We Yearn For Resolution in This New Year

A new year can bring hope, dreams and vision for the future. It represents something fresh, something different, a change you want to make in your life, or something you want to be different in your environment.

This particular new year is one of extraordinary anticipation. One filled with expectation and a yearning for resolution. A deep desire for unwanted experiences to end and a turning of a new leaf to usher in change.

However, I’ve often thought it odd that we put so much pressure on a single day. As if a simple change of calendar will also change our circumstances. It is we who decide our attitude, our actions, and our efforts. We all deal with disappointment, failure, and fear in various forms throughout our lives, and even throughout our day. It is how we respond and react to these common distractions that guide our experiences.

When I am feeling down and overwhelmed by my life, I find looking to the Bible rather than a calendar will lift my spirits. Two books specifically bring me comfort during these times by aligning my heart to things that truly matter. They are Lamentations, and Job. Seems crazy to find hope in such heavy books, but they offer amazing messages. Let me tell you more.

Lamentations is a book describing a Godly person’s remorse over their (and their people’s) own actions and where they are now due to these choices. Chapter 3 verses 22-24 are a classic reminder to those of us who blame ourselves for our circumstances:

The faithful love of the LORD never ends!

His mercies never cease.

Great is his faithfulness;

his mercies begin afresh each morning.

I say to myself, “The LORD is my inheritance;

therefore, I will hope in him!”

If you read the rest of the book, you’ll find multiple descriptions of the desolate place the author finds themselves. They are aware of God’s love and the countless times they’ve turned their back on God’s open arms. Instead of assigning blame to family, work, country, political leaders, culture or anything else, the author accepts responsibility for their actions and praises the Lord that he keeps no record of wrong doings. Instead, “his mercies begin afresh each morning.” In other words, it doesn’t matter what happened yesterday, it matters what I do with today.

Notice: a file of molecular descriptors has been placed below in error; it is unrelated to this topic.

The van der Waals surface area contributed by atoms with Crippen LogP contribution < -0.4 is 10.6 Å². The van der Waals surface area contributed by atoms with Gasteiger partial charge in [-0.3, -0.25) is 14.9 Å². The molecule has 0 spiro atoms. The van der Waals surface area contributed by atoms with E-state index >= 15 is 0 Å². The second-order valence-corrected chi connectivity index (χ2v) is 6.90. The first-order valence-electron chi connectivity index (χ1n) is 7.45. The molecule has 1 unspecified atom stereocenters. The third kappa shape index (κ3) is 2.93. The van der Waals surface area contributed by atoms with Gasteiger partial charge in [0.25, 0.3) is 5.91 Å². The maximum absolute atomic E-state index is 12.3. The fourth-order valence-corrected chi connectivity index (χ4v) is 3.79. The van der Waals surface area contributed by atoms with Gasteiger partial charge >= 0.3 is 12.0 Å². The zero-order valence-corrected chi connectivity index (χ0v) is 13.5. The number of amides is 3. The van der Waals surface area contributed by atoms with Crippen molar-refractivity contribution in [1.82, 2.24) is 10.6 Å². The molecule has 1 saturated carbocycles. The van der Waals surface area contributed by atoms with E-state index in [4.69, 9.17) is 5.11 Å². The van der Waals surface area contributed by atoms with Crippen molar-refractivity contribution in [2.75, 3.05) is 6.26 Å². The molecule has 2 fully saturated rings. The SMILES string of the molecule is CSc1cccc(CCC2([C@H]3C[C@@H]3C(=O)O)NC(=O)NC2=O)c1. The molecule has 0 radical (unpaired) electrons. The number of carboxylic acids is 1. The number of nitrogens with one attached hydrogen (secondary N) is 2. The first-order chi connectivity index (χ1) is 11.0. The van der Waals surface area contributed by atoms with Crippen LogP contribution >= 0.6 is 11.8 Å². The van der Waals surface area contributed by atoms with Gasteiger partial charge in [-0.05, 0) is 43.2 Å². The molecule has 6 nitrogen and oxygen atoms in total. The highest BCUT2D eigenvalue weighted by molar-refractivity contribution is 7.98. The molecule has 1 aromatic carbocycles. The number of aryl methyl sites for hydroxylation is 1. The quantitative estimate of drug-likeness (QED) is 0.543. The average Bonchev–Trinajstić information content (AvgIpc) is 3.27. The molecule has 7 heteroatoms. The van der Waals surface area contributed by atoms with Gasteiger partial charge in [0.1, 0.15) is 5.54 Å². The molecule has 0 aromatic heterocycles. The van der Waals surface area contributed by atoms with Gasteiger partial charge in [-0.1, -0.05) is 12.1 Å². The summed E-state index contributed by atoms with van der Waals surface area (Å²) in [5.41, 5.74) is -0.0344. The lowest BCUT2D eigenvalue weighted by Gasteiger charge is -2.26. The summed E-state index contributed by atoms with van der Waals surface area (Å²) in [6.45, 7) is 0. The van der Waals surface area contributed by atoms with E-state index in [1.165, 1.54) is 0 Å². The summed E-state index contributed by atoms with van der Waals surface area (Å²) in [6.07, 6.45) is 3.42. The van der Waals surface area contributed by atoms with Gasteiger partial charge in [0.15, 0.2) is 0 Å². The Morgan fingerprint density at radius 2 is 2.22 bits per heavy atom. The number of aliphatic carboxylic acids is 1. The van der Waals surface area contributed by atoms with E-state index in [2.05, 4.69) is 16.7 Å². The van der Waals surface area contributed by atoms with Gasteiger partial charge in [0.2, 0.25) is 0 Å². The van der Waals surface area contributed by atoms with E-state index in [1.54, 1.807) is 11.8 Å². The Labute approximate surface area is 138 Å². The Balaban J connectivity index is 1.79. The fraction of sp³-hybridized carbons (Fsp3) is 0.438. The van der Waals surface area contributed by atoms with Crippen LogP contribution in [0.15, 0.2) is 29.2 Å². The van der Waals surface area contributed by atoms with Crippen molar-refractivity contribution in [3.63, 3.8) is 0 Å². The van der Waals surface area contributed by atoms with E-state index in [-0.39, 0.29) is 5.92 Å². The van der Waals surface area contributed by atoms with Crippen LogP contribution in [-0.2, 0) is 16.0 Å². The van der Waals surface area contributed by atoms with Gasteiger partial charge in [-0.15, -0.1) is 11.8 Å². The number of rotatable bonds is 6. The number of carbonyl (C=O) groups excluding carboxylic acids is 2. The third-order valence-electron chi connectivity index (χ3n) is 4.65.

As 2021 hovers before us, instead of focusing on our negative habits and how we want to change them, I challenge each of us to focus on the positive and how we can bring more of it into our lives and the lives of those around us. It might not seem that different to you, but starting from a positive place, allows the self-condemnation of starting from a negative place to never take root in our fresh new day.

On the other end of the spectrum, we find Job. In this book, we hear of a man that is righteous before the Lord and is still struck down with every awful thing imaginable: loss of home, business, family, wealth, children, and even his personal health. He has every reason to be upset with his circumstance as it is explained he caused none of it! After his wife’s misguided attempt to show compassion towards him by suggesting he curse God and end his suffering, Job responds with wisdom and grace:

Should we accept only good things from the hand of God and never anything bad?

I find this remarkable. To have the humility to grasp God’s infinite wisdom and understand his plan goes beyond his own mere happiness is something I contemplate daily. This last year has brought many circumstances to us all which we had no influence on or ability to change. We have only been able to react and respond. Just as God’s mercies for us are new each day so is our reservoir of faith, hope, and love. If this proves to be too challenging for you, I suggest allowing the serenity prayer to become something more than a cliche. I prefer the original order to the prayer, asking for courage first: “Father, give us courage to change what must be altered, serenity to accept what cannot be helped, and the insight to know the one from the other.” After all, having faith in what we do not see, having hope in the midst of despair, and loving in all circumstances takes courage. Courage I believe each of us can have.

So as we come to the end of 2020, and look forward to what 2021 will bring, I offer that we get to decide what this will be. Will our lamentations simply end with despair or will we recognize where hope comes from and seek out God’s best for us? Will our circumstances dictate our mood, or will we acknowledge God’s sovereignty and praise him for including us in his plan? Instead of thinking about new years resolutions, let's think about daily resolutions and living on purpose. Let’s all resolve to bring more love, grace, hope, faith, and truth into this world. Together, we can make our world a better place by making our outlook a more positive perspective.

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